Background Bronchoscopy is frequently nondiagnostic in patients with pulmonary lesions suspected to be lung cancer. This often results in additional invasive testing, although many lesions are benign. We sought to validate a bronchial-airway gene-expression classifier that could improve the diagnostic performance of bronchoscopy. Methods Current or former smokers undergoing bronchoscopy for suspected lung cancer were enrolled at 28 centers in two multicenter prospective studies (AEGIS-1 and AEGIS-2). A gene-expression classifier was measured in epithelial cells collected from the normal-appearing mainstem bronchus to assess the probability of lung cancer. Results A total of 639 patients in AEGIS-1 (298 patients) and AEGIS-2 (341 patients) met the criteria for inclusion. A total of 43% of bronchoscopic examinations were nondiagnostic for lung cancer, and invasive procedures were performed after bronchoscopy in 35% of patients with benign lesions. In AEGIS-1, the classifier had an area under the receiver-operating-characteristic curve (AUC) of 0.78 (95% confidence interval [CI], 0.73 to 0.83), a sensitivity of 88% (95% CI, 83 to 92), and a specificity of 47% (95% CI, 37 to 58). In AEGIS-2, the classifier had an AUC of 0.74 (95% CI, 0.68 to 0.80), a sensitivity of 89% (95% CI, 84 to 92), and a specificity of 47% (95% CI, 36 to 59). The combination of the classifier plus bronchoscopy had a sensitivity of 96% (95% CI, 93 to 98) in AEGIS-1 and 98% (95% CI, 96 to 99) in AEGIS-2, independent of lesion size and location. In 101 patients with an intermediate pretest probability of cancer, the negative predictive value of the classifier was 91% (95% CI, 75 to 98) among patients with a nondiagnostic bronchoscopic examination. Conclusions The gene-expression classifier improved the diagnostic performance of bronchoscopy for the detection of lung cancer. In intermediate-risk patients with a nondiagnostic bronchoscopic examination, a negative classifier score provides support for a more conservative diagnostic approach. (Funded by Allegro Diagnostics and others; AEGIS-1 and AEGIS-2 ClinicalTrials.gov numbers, NCT01309087 and NCT00746759 .).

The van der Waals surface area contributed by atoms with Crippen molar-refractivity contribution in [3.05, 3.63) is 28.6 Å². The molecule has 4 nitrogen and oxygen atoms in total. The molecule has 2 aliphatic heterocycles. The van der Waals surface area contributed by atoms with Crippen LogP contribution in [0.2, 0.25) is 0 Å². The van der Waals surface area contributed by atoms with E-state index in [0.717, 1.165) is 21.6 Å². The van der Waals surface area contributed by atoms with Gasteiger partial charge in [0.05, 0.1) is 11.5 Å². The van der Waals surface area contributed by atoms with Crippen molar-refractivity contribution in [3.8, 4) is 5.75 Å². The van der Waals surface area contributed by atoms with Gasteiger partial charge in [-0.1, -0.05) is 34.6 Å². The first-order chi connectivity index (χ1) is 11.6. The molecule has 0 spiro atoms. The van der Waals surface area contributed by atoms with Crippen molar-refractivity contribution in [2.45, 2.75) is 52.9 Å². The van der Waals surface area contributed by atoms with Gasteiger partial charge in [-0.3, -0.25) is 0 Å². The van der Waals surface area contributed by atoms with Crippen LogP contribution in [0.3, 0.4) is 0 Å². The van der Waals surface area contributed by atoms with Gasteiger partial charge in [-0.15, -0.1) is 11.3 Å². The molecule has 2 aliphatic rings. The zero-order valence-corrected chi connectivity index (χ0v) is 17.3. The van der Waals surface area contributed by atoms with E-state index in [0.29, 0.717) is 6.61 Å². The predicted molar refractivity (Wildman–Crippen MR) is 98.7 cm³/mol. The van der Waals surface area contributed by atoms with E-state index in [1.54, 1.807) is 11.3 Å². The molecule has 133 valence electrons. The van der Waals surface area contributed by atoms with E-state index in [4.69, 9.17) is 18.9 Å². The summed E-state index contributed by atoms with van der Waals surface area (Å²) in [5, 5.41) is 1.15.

Many high-grade serous carcinomas (HGSCs) of the pelvis are thought to originate in the distal portion of the fallopian tube. Serous tubal intra-epithelial carcinoma (STIC) lesions are the putative precursor to HGSC and identifiable in ~ 50% of advanced stage cases. To better understand the molecular etiology of HGSCs, we report a multi-center integrated genomic analysis of advanced stage tumors with and without STIC lesions and normal tissues. The most significant focal DNA SCNAs were shared between cases with and without STIC lesions. The RNA sequence and the miRNA data did not identify any clear separation between cases with and without STIC lesions. HGSCs had molecular profiles more similar to normal fallopian tube epithelium than ovarian surface epithelium or peritoneum. The data suggest that the molecular features of HGSCs with and without associated STIC lesions are mostly shared, indicating a common biologic origin, likely to be the distal fallopian tube among all cases.High-grade serous carcinomas (HGSCs) are associated with precursor lesions (STICs) in the fallopian epithelium in only half of the cases. Here the authors report the molecular analysis of HGSCs with and without associated STICs and show similar profiles supporting a common origin for all HGSCs.
Treatment-related death (TRD) remains a serious problem in small-cell lung cancer (SCLC), despite recent improvements in supportive care. However, few studies have formally assessed time trends in the proportion of TRD over the past two decades. The aim of this study was to determine the frequency and pattern of TRD over time.